Microsoft Office Tutorials and References
In Depth Information
Finding Where It Is
Only the first two arguments are required. These are the row number and
column number being addressed. The function returns the specified
reference as text. Table 14-1 shows a few examples of using the ADDRESS function.
Table 14-1
Using the ADDRESS Function
Syntax
Result
Comment
=ADDRESS
(5,2)
$B$5
Only the column and row are
provided as arguments. The
function returns a full absolute
address.
=ADDRESS
(5,2,1)
$B$5
When a 1 is used for the third
argument, a full absolute
address is returned. This is the
same as leaving out the third
argument.
=ADDRESS
(5,2,2)
B$5
When a 2 is used for the third
argument, a mixed reference is
returned with the column
relative and the row absolute.
=ADDRESS
(5,2,3)
$B5
When a 3 is used for the third
argument, a mixed reference
is returned with the column
absolute and the row relative.
When a 4 is used for the third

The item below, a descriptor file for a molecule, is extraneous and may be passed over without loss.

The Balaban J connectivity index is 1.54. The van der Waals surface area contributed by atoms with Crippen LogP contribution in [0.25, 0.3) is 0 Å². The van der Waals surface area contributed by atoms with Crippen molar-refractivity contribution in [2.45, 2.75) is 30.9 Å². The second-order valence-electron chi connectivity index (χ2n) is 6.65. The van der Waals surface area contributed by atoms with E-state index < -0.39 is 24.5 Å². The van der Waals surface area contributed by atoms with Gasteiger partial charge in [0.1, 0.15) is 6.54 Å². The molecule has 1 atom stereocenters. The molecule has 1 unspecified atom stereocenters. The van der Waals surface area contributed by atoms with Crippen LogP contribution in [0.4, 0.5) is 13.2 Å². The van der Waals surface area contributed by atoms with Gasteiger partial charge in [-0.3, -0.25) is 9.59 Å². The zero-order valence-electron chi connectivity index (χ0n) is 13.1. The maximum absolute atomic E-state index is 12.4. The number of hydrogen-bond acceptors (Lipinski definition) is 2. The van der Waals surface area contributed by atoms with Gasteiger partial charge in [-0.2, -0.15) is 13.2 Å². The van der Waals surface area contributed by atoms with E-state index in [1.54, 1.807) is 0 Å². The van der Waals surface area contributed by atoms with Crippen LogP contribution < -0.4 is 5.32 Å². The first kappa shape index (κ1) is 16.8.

argument, a full relative
reference is returned.
=ADDRESS
(5,2,4)
B5
When the fourth argument is
false, an R1C1 style reference
is returned.
=ADDRESS
(5,2,1,0)
R5C2
This example tells the function
to return a mixed reference in
the R1C1 style.
=ADDRESS
(5,2,3,0)
R[5]C2
=ADDRESS
(5,2,1,,”Sheet4”)
Sheet
4!$B$5
The fifth argument returns
a reference to a worksheet
or external workbook. This
returns an A1 style reference
to cell B5 on Sheet 4.
=ADDRESS
(5,2,1,0,”Sheet4”)
Sheet
4!R5C2
This returns an R1C1 style
reference to B5 on Sheet 4.
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